Innovation and new technology are changing the way digital media is consumed faster than ever before. The roll out of 5G networks and compatible mobile devices will only accentuate such change. Across the broadcast and media industry, the benefits of digital transformation cannot be overstated. From creating high-quality and high-speed on-demand content for consumers to flexible workflows, the possibilities are endless. Tech-savvy viewers increasingly provide a market for data-intensive, UHD content, consuming content online, offline, and on-demand. In turn, throughout the industry, traditional broadcasters have been seeing aggressive competition from over-the-top (OTT) operators such as Amazon Prime and Netflix.
To face up to the challenge from these new players, traditional broadcasters are starting to cooperate with each other and are creating their own on-demand channels where people can consume linear and non-linear content. IP and Cloud services have been an enabler to this. However, with all this proprietary and sensitive data floating around in the cloud, businesses within the sector must be aware of the risks that follow. Initially, the traditional media and broadcast industry has been slower than others in adopting cloud computing, however more recently it has been catching up at pace, cementing its place as one of the leading industries as the fourth transformation takes hold. Nonetheless, when organisations move to a cloud-based IT environment, it’s imperative that they examine how they manage security around content.
From Game of Thrones, to Orange Is The New Black and to Disney (the latter of which is launching its own cloud-based streaming service, Disney+, next year), content can be hacked and held for ransom. This shouldn’t be surprising, considering the price that unreleased episodes can fetch on the dark web. Take Game of Thrones: last year, an anonymous hacker poached scripts and unaired episodes of HBO’s seventh season of Game of Thrones, then leaked a selection on the Internet. Subsequently, the hacker sent a series of cryptic and elaborate emails to key members of the media, drawing their attention to the leak.
In the emails, it was claimed that the hackers had stolen as much as 1.5 terabytes of raw data from HBO — nearly seven times as much data than that purloined from Sony in 2014. In exchange for stopping the leaks, the hacker demanded $6 million in Bitcoin from HBO executives, as revealed in court papers. To this day, HBO has not commented on whether or not the ransom was paid. Evidently, if victims don’t pay up, there’s a palpable threat that cyber criminals will unleash spoilers into the world.
As broadcasters move away from traditional legacy technology, such as the traditional format of Serial Digital Interface (SDI), towards Internet Protocol (IP)-based networks, it is inevitable that they will face higher risks from cyber security breaches. This is due to the distributed nature of an IP environment — and, therefore, a greater cyber security attack surface — alongside growing global IP hacking skills. To compound these inherent risks, a breach originating from the corporate side of a broadcaster or content provider (typically an IP environment) could find its way over to the broadcast side of the business once migrated from SDI to IP. As such, there are certain security steps organisations must take to safeguard themselves and their content.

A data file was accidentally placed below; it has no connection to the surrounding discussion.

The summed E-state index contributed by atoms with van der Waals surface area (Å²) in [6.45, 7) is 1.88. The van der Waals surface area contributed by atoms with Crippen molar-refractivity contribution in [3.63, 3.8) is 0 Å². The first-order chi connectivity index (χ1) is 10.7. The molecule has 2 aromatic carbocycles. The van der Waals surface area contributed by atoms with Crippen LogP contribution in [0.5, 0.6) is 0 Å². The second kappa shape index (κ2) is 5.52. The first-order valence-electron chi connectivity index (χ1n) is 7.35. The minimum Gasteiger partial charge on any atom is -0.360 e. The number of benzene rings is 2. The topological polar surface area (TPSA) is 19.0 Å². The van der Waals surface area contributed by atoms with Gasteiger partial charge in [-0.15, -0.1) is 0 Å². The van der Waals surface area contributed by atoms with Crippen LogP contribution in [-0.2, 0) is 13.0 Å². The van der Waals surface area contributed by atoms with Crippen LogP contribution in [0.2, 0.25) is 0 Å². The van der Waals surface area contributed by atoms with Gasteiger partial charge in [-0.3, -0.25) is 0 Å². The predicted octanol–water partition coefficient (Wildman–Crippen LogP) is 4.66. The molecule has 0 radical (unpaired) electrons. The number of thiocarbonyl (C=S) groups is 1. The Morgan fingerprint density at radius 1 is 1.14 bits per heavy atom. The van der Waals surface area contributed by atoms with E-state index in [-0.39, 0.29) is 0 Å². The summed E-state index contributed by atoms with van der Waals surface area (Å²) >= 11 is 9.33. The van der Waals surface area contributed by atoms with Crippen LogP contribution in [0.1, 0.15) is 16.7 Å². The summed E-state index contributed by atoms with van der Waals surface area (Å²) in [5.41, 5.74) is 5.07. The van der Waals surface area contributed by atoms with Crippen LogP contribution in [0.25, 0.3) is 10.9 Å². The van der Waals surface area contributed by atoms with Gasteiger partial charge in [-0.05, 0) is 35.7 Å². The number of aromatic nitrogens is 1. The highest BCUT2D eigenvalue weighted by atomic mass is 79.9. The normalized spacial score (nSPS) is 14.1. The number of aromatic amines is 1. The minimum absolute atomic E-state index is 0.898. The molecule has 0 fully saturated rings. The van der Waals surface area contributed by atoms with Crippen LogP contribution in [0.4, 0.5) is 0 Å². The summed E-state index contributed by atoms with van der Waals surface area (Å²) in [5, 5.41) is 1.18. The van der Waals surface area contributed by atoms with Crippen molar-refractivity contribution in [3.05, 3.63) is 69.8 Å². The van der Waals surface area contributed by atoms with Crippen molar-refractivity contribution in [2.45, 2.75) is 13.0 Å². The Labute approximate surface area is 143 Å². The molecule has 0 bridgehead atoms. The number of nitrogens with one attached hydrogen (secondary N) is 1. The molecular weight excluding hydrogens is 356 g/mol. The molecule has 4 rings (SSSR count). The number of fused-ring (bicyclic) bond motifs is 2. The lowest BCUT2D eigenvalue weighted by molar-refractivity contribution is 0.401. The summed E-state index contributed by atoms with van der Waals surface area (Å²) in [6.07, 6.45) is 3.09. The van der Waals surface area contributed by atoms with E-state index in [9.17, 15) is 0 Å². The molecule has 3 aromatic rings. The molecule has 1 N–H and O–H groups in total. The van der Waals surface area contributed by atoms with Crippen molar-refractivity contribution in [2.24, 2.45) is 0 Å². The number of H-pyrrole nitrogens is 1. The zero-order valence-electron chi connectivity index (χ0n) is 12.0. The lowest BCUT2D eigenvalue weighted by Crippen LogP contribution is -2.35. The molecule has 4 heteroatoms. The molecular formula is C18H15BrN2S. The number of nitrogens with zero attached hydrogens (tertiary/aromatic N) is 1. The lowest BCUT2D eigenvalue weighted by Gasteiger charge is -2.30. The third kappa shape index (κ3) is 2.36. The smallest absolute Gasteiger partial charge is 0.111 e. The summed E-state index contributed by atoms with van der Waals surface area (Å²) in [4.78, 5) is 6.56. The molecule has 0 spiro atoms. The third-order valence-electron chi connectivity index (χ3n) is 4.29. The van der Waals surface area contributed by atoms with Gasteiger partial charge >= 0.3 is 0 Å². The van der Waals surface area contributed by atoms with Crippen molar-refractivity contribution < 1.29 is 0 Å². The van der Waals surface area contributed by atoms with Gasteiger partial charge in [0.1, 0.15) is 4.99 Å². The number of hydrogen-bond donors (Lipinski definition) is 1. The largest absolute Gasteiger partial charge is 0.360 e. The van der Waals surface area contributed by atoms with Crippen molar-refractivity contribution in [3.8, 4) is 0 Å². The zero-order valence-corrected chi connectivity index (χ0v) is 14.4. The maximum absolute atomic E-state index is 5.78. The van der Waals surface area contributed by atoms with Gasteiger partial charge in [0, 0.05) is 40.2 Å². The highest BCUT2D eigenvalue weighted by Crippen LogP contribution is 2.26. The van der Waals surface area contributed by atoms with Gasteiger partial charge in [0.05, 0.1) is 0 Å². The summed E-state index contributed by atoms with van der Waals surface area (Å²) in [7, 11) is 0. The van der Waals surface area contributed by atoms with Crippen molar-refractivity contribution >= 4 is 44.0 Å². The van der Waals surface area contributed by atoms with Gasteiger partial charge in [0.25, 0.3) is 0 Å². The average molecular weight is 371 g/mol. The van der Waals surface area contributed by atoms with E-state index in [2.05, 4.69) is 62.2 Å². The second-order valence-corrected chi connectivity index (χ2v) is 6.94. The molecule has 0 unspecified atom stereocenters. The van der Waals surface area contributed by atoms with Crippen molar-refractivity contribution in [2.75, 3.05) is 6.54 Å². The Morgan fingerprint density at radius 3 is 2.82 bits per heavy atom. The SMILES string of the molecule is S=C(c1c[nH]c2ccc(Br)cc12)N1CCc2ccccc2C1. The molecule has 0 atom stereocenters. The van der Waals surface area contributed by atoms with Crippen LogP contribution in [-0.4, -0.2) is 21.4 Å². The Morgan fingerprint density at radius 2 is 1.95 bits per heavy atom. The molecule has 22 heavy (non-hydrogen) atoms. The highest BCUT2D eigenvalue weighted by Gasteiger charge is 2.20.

Above all, cloud-based content should go hand-in-hand with securely encrypted and redundant cloud storage, which ensures business continuity and disaster recovery. A vendor-agnostic cloud management platform (CMP) complemented with cyber security services can not only provide a competitive edge by enhancing the organisation’s operational agility, it can also protect the Broadcasters’ ‘corporate’ environment, securing their multi-cloud services and the entire IP connectivity chain in between. By monitoring for external vulnerabilities, different attack vectors from outside the network can be prevented. At the same time, internal vulnerabilities can be identified by analysing the configurations of devices within scope to see how their security posture can be better aligned and hardened. Combining this with robust network intrusion detection, anomalous behaviour originating within applications, networks, systems or data access can be detected, flagged and addressed before anything gets seriously out of hand.
Moreover, outsourcing this to an external provider can relieve broadcasters — both traditional and new entrants — of the time and technical constraints of this effort. In an industry where firms are evolving fast, sometimes it’s simply not possible to skill up as they evolve and neither can they leave data security to chance. Their brand and future growth depends on them being able to demonstrate that they take data governance extremely seriously.
Partnering with an external provider can ensure that security protection has a global reach and a rich range of supporting services to speed up innovation and enhance end-user experience. For example, data policy and controls can be automated, allowing for effective end-to-end lifecycle management that adheres to regulatory compliance standards, which can be monitored in real-time.
By following these steps, neither broadcasters nor consumers need to worry if anything slips up, safeguarding not only their businesses but also their consumers from spoiler sprees. Organisations can be empowered to distribute content over IT networks, migrate their network to a shared cloud platform, secure their content, and deliver their end content in a way that users want to consume it — safely, at high-speed, and in high-quality.